Magazine article Management Today

THE INTERVIEW: Rights and Wrongs

Magazine article Management Today

THE INTERVIEW: Rights and Wrongs

Article excerpt

Either too formal or too gimmicky; ruined by macho managers or garrulous, ill-prepared candidates - job interviews can be a shambles on both sides of the desk. We can do much better, says David Butcher

The job interview remains one of the more bizarrely formal and old-fashioned rituals in an increasingly open-necked, forward-looking business world. Detractors claim that the traditional interview is a poor way of establishing a candidate's ability to do a job, that there are more objective yardsticks than 45 minutes of Q and A. But take a look at some of these alternatives - everything from handwriting analysis to astrology - and you can see why the interview still takes pride of place. No matter which side of the table you are on, employer or candidate, the interview is the one technique that allows you to look your prospective colleague in the eye as you weigh each other up.

Interviewing is a tough call whichever of the hot seats you occupy. It might look like the candidates have to make most of the running, but these days employers need to tread carefully, too. Not least because of a new ruling that will give some unsuccessful applicants the right to see their interview notes. So interviewers beware, those casual scribblings in the margin - 'What's she wearing?', 'Bound to be pregnant within a fortnight', 'Did he bother to research this company?' - might land you in court.

Both interviewers and candidates need to buck their ideas up if they are going to keep a firm grip on the greasy pole. Neither the casual 'quick chat' (read 'unprepared interviewer') nor its over-rehearsed, formulaic alternative is a great way of ensuring a harmonious match between potential employer and employee. Confidence is good, but you're unlikely to be at your best if you haven't at least read the CVs or looked at the company web site. And relying too heavily on set technique can lead to an interviewer/interviewee arms race. You may have read the new edition of Ten Great Interview Questions, but what if the candidate has read the sequel, Ten Great Answers to Great Interview Questions?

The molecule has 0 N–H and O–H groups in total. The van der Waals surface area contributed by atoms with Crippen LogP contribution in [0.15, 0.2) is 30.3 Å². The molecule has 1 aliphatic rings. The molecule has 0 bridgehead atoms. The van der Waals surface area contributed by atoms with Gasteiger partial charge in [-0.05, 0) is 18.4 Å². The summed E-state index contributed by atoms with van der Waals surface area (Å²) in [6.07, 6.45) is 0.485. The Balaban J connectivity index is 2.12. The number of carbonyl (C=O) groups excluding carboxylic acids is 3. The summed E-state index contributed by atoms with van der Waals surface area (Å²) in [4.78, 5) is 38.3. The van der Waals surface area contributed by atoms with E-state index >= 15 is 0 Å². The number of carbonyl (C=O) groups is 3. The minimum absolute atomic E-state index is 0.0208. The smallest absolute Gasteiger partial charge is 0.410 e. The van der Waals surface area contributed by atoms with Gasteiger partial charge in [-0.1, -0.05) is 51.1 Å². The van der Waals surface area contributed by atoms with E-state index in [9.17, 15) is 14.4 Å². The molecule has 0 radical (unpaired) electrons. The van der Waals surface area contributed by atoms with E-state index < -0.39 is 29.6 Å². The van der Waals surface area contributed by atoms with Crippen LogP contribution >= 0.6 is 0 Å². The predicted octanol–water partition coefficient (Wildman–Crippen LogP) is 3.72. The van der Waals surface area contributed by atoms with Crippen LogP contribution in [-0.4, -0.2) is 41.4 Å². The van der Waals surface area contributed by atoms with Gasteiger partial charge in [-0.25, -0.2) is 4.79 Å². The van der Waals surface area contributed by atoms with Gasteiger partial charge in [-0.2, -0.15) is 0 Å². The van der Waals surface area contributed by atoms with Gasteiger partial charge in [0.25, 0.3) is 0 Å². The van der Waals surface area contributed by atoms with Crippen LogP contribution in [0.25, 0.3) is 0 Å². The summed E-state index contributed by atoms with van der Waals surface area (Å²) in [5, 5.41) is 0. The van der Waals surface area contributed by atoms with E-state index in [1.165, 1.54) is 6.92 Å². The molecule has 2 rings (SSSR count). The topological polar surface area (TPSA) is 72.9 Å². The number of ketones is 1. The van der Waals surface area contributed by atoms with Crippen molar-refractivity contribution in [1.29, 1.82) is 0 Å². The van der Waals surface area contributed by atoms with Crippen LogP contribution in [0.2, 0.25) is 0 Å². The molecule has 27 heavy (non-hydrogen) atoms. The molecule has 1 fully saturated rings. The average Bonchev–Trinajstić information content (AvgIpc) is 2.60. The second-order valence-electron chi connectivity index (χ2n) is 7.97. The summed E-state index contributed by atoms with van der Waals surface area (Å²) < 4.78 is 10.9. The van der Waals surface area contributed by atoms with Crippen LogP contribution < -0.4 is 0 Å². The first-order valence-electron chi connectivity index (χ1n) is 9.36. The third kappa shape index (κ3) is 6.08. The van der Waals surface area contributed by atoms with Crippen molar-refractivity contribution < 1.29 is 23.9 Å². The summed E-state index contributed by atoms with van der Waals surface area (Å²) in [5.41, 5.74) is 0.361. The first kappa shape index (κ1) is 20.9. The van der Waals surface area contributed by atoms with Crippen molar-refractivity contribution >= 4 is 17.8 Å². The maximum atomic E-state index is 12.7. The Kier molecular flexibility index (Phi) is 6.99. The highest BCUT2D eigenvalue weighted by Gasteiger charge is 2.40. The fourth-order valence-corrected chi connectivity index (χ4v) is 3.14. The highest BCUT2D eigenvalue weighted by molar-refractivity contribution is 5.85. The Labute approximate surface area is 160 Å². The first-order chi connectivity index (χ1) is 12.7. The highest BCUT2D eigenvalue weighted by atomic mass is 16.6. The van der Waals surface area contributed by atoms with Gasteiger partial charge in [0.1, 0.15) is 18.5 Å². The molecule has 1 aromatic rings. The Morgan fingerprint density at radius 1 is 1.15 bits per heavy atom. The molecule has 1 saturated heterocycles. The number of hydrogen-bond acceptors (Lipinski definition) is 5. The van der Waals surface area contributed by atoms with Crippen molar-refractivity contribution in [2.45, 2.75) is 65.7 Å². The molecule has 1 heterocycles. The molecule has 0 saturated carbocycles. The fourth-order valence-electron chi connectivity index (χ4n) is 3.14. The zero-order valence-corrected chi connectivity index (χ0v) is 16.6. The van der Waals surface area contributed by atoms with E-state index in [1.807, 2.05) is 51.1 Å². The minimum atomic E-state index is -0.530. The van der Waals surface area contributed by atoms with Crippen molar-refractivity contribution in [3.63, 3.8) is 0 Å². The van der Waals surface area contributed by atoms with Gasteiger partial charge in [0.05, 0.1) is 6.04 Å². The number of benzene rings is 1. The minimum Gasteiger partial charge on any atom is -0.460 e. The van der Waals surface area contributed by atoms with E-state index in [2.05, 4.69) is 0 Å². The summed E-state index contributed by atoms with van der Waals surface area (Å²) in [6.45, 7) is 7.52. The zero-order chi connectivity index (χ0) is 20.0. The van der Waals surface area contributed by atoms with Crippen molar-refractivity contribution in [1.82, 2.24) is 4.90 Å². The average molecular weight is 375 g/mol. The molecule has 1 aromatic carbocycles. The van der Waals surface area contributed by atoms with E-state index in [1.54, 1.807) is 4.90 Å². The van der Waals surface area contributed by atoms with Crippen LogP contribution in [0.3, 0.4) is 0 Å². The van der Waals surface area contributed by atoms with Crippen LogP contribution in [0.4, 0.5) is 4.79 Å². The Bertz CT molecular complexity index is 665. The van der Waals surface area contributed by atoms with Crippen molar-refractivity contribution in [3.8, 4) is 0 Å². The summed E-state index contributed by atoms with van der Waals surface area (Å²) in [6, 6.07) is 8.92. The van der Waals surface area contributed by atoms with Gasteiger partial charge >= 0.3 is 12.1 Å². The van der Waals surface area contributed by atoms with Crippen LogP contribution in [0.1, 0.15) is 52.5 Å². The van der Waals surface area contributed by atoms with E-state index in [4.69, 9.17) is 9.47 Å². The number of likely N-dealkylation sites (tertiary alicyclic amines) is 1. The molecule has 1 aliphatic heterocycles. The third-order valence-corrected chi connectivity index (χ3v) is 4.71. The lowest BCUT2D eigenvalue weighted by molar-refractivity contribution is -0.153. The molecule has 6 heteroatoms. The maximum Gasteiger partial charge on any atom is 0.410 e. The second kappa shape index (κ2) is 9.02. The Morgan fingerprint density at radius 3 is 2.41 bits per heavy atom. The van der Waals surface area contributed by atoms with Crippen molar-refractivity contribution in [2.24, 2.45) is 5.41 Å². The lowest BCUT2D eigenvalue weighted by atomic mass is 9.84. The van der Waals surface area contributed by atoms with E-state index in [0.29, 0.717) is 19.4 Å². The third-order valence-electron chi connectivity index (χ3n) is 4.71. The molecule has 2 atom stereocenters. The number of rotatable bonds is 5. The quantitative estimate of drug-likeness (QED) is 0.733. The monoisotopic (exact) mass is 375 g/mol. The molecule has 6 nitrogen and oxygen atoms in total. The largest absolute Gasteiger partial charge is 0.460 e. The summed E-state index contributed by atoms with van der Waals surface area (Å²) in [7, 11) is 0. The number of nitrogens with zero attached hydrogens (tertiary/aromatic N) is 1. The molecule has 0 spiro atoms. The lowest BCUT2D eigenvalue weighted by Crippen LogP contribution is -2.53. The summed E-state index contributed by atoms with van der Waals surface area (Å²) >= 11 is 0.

So how do we defuse the situation? It must, surely, be possible for both sides to get what they want from the process without making it either hateful, a waste of time, or both?

For a start, we could put a stop to bullying in the interview room. Yes, be tough, put the candidate on the spot, challenge their answers if necessary, see how they react under pressure. But don't try to humiliate them: you won't learn much and you'll feel like - no, wait, you'll be - a scumbag.

'If your business is made up of people who are very aggressive, you may need to see how a candidate deals with that, but that doesn't mean being aggressive yourself,' says Fiona Sellers of search firm Courtenay. She should know: she recruits HR executives, the people from personnel who have to sit in while macho managers strut their stuff in interviews. 'People fall into the trap of thinking they've got to be aggressive to be a good interviewer. In fact, you can be demanding in a constructive way: you ask for examples from the candidate's recent history when they've had to deal with an aggressive environment. You can be a tough interviewer - but in a non-aggressive way.' And if you must make people sweat, do it equally for each candidate - and know why you're doing it.

While we're about it, let's lose all those silly ploys designed to put interviewees on the back foot: keeping them waiting; putting them on a low chair; peeling a banana in the middle of the conversation. As Sellers points out: 'You're just not going to get the best out of the interviewee if you're playing games with them.'

But we need concessions on both sides if we're going to make this work. So it's time that job-seekers learned some manners, too. 'The number of people who turn up, at a senior level, who haven't looked at the web site is astounding,' says Graham Thompsett, recruitment manager at Jaguar and Land Rover. …

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